For over 50 years we clinicians have administered electroconvulsive therapy with little to guide us in deciding whether or not a particular induced seizure is an effective treatment. At first we thought that piloerection or pupillary dilatation predicted the efficacy of a seizure, but these signs were difficult to assess and were never subjected to controlled experiments.
The duration of the motor seizure was examined next, and in evaluations of the seizures in unilateral and bilateral ECT, it seemed reasonable to opine that a minimum of 25 seconds defined a good seizure (Fink and Johnson, 1982). In studies of unilateral and bilateral ECT with threshold and suprathresh-old energy dosing, motor seizure durations were greater than 25 seconds, yet the threshold-unilateral condition yielded ineffective courses of treatment (Sackeim et al., 1993). Indeed, the new experience finds that longer seizures are not necessarily better for determining efficacy (Nobler et al., 1993; Krystal et al., 1995; McCall et al., 1995; Shapira et al., 1996). The occurrence of a prolonged, poorly developed, low-voltage seizure of indeterminate length and poor postictal suppression is a clear call for restimulation at a higher dose, with the expectation of inducing a shorter, better developed and clinically more effective seizure.
The Seizure EEG
Modern brief pulse ECT devices provide the facility to monitor the seizure by an electroencephalogram, an electrocardiogram, and lately, an electromyogram. For a decade it has been feasible to examine the electrographic characteristics of the EEG seizure as well as its duration. The EEG usually develops patterned sequences consisting of high voltage sharp waves and spikes, followed by rhythmic slow waves that end abruptly in a well-defined endpoint. In some treatments, however, spike activity is poorly defined and the slow waves are irregular and not of particularly high voltage. It is also difficult to define the endpoint, with the record showing a waxing and waning period followed by an imprecise termination. Could these patterns be related to treatment efficacy?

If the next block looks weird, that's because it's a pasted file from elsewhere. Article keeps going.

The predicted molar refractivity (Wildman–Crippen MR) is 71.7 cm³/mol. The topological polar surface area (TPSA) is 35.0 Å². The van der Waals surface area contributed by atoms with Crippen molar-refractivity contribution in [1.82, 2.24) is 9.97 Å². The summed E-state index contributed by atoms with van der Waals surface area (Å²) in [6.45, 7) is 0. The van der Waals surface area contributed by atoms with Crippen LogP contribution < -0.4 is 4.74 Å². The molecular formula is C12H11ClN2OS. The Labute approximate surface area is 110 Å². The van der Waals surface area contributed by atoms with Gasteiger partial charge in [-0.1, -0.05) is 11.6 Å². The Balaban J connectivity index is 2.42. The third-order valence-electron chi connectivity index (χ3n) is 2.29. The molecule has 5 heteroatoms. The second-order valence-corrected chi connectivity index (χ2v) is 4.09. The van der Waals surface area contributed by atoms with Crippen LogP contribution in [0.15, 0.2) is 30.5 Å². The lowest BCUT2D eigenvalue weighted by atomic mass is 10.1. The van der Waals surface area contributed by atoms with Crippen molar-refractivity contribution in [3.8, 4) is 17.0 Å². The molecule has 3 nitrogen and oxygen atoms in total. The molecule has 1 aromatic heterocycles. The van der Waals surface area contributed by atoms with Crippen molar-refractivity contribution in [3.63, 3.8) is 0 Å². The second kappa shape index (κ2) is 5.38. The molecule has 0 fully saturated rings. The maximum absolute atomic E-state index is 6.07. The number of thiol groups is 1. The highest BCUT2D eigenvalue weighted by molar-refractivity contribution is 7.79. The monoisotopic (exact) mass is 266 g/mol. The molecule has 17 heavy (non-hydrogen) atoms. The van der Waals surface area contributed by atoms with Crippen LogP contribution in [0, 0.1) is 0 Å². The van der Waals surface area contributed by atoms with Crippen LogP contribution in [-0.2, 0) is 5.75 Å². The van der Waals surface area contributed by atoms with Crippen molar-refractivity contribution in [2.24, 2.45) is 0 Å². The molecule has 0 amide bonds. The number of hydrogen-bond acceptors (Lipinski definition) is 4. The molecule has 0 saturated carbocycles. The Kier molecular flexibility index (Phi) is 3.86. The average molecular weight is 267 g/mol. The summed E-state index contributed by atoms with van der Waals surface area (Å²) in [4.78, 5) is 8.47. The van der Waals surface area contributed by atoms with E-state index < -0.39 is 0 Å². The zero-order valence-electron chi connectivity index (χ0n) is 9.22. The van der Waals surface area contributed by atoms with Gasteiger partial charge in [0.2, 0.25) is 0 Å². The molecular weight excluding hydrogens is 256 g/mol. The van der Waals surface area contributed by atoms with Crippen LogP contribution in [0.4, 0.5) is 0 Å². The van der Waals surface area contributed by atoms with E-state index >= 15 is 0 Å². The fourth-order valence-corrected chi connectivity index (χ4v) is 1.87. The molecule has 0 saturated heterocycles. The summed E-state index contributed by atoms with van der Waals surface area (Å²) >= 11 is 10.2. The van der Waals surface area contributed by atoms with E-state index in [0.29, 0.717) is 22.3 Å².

One suggestion was that bilaterally induced seizures were characterized by greater midseizure ictal amplitude in the two to five hertz frequency band than those induced by unilateral ECT (Krystal et al., 1993). Moreover, the seizures in bilateral ECT showed greater interhemispheric symmetry (coherence) during the seizure and more pronounced suppression (flattening) of EEG frequencies in the immediate postictal period. In other words, bilaterally induced seizures were more intense and more widely distributed throughout both hemispheres than seizures induced with unilateral stimulation.
The clinical relevance of these observations derives from the frequently reported therapeutic advantage of bilateral over unilateral ECT in the relief of depression (Abrams, 1986; Sackeim et al., 1993). The apparent validity of these observations led others to specifically examine the clinical predictive value of the described EEG patterns.
The EEG data of Nobler et al. (1993) came from studies of patients receiving either unilateral or bilateral ECT and energy stimulation either at threshold or two and one-half times threshold (Sackeim et al., 1993; 1996). The patients who received threshold unilateral ECT fared poorly compared to those who received bilateral ECT. Regardless of the electrode placement, however, those patients who exhibited greater midictal EEG slow-wave amplitude and greater postictal EEG suppression experienced greater clinical improvement and relief of depression (Nobler et al., 1993), confirming the observations by Krystal et al. (1993). Greater immediate post-stimulus and midictal EEG spectral amplitudes, greater immediate post-stimulus interhemispheric coherence and greater postictal suppression were reported with higher dose stimuli (two and one-half times threshold) compared to barely suprathreshold stimuli (Krystal et al., 1995). In another study, clinical improvement in depression correlated best with evidence for an immediate postictal reduction both in EEG amplitude and coherence (Krystal et al., 1996).
These analyses of the seizure EEG show promise of defining a clinically effective seizure. The available brief pulse ECT devices allow visual examination of the seizure record so that we can estimate the presence and duration of spike activity and the development of rhythmic high voltage slow wave activity, measure the duration of total seizure activity, and evaluate the endpoint of the fit (precise or imprecise).
In recent research studies, the methods of EEG analysis have been complex. Investigators often use sophisticated multichannel instrumentation recorders and EEG-analytic
computer systems that are not usually available in clinical settings, but their elegant findings
are consistent with the visual observations of the records provided by clinical ECT devices.
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